By Jonathan Gault
April 17, 2019
Marathoners at the 2020 Summer Olympics will have to set their alarm clocks early if they want to earn a medal: on Tuesday, the IAAF announced that the men’s and women’s marathons will both start at 6 a.m. local time in Tokyo. The women’s race will be held on August 2, with the men a week later on August 9, the final day of the Games.
After a historic heatwave in Tokyo killed a record 133 people (either from heatstroke or heat exhaustion) last July, there were calls for the International Olympic Committee to start the Olympic marathons as early as possible. Original plans called for the marathons to start at 7:30 a.m., which was later revised to 7 a.m. last year. The official track & field timetable published by the IAAF yesterday has the marathons starting an hour earlier than that, at 6 a.m.
But even that will not be enough to prevent what is likely to be one of the hottest major marathons in recent memory. By the time the Olympic marathons start, the sun will have already been up for over an hour, and the conditions will be awful for distance running.
Here is what the weather has been like in Tokyo at 6 a.m. on August 2 and 9 over the last 10 years (all weather data in this story courtesy of Weather Underground):
Weather conditions in Tokyo on August 2, 6 a.m.
|2018||84 F||79 F||84%|
|2017||73 F||68 F||83%|
|2016||75 F||73 F||94%|
|2015||82 F||75 F||79%|
|2014||81 F||75 F||84%|
|2013||73 F||70 F||88%|
|2012||81 F||75 F||84%|
|2011||72 F||68 F||88%|
|2010||82 F||77 F||84%|
|2009||73 F||68 F||83%|
|AVERAGE||78 F||73 F||85%|
Weather conditions in Tokyo on August 9, 6 a.m.
|2018||79 F||73 F||83%|
|2017||82 F||79 F||89%|
|2016||84 F||72 F||66%|
|2015||81 F||72 F||78%|
|2014||77 F||75 F||94%|
|2013||82 F||75 F||79%|
|2012||73 F||63 F||69%|
|2011||82 F||77 F||84%|
|2010||75 F||73 F||94%|
|2009||77 F||75 F||94%|
|AVERAGE||79 F||73 F||83%|
So what does that mean? It means that it’s not going to be comfortable for marathoners in Tokyo.
Temperature and humidity are both important, but the stat to know from the above table is dew point. In hot weather, humans sweat to cool themselves down. But part of that cooling process comes from the sweat being evaporated from the body, removing heat. The higher the dewpoint, the less sweat evaporates, the less heat is removed, and the hotter humans feel.
This article outlines the difference between humidity and dewpoint, and in it, there’s a video featuring meteorologist Brett Collar. The video concludes with this chart, which gives you a general idea of how certain dewpoints feel.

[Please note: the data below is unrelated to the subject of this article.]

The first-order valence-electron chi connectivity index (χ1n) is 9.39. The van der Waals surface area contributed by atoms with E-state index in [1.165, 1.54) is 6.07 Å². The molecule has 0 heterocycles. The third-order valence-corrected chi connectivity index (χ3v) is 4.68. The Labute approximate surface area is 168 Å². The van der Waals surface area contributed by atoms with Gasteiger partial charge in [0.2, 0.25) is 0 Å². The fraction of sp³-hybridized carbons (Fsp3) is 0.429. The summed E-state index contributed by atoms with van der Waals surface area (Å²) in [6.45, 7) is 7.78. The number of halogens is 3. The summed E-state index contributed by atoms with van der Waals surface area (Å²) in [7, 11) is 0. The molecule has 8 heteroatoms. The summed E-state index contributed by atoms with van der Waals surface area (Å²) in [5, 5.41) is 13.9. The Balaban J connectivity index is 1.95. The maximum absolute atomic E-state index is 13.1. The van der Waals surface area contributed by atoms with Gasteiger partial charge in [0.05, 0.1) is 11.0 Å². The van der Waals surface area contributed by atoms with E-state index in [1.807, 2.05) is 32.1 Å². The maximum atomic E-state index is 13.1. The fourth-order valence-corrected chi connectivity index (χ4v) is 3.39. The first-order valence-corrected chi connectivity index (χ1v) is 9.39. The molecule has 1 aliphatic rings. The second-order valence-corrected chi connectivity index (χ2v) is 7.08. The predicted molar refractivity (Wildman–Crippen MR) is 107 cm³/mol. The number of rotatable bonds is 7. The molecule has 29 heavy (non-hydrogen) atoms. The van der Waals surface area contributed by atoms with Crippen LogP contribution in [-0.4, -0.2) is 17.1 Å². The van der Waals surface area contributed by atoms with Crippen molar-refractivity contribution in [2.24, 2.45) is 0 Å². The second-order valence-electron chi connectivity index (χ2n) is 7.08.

Or you can go by a LetsRun messageboard post from “ktodd” in 2009 that we’ve always relied on in the past when analyzing marathon conditions:
Dewpoint <55*F: Go for it!
Dewpoint in the 60s…it’ll be tough for racing, training runs OK
Dewpoint in the low 70s…hard training will be tough
Dewpoint in the upper 70s….anything other than a recovery run will be a struggle
Dewpoint in the 80s…even a recovery run is tough
That’s not a great sign for marathoners in Tokyo: nine of the last 10 years, it’s been “oppressive” or worse in Tokyo on August 9, twice venturing into “miserable.” And again, this is at 6 a.m. in the morning. August 2 has been better — only six days of “oppressive” or worse over the last 10 years. But August 2 has also featured two “miserable” days, and the worst one of all came just last year: 84 degrees Fahrenheit with a 79-degree dewpoint.
The finish data isn’t any more encouraging (we used 8 a.m. for the approximate men’s finish and 8:30 for the women).
Weather conditions in Tokyo on August 2, 8:30 a.m.
|2018||86 F||81 F||84%|
|2017||73 F||68 F||83%|
|2016||79 F||75 F||89%|
|2015||88 F||79 F||75%|
|2014||86 F||77 F||74%|
|2013||75 F||70 F||83%|
|2012||86 F||73 F||66%|
|2011||77 F||68 F||74%|
|2010||86 F||77 F||74%|
|2009||73 F||68 F||83%|
|AVERAGE||81 F||74 F||79%|
Weather conditions in Tokyo on August 9, 8 a.m.
|2018||81 F||73 F||79%|
|2017||84 F||77 F||79%|
|2016||90 F||72 F||55%|
|2015||81 F||72 F||74%|
|2014||77 F||73 F||89%|
|2013||86 F||79 F||79%|
|2012||77 F||63 F||61%|
|2011||84 F||77 F||79%|
|2010||77 F||72 F||89%|
|2009||79 F||75 F||89%|
|AVERAGE||82 F||73 F||77%|
Want a Comparison? Think Atlanta ’96
The potential awfulness of the weather in Tokyo next year becomes apparent when you compare it to past Olympic marathons.
Weather at start of Olympic marathons, 1996-2016
|2016 Rio (W)||79 F||65 F||57%|
|2016 Rio (M)||72 F||70 F||89%|
|2012 London (W)||66 F||52 F||60%|
|2012 London (M)||70 F||59 F||68%|
|2008 Beijing (W)||73 F||66 F||78%|
|2008 Beijing (M)||78 F||59 F||52%|
|2004 Athens (W)||88 F||70 F||58%|
|2004 Athens (M)||81 F||61 F||51%|
|2000 Sydney (W)||63 F||57 F||82%|
|2000 Sydney (M)||68 F||30 F||24%|
|1996 Atlanta (W)||77 F||68 F||74%|
|1996 Atlanta (M)||81 F||71 F||82%|
|AVERAGE||75 F||61 F||65%|
The highest dewpoint at the start of any of those marathons is 71 degrees; the average over the last 10 years in Tokyo on both August 2 and August 9 is 73.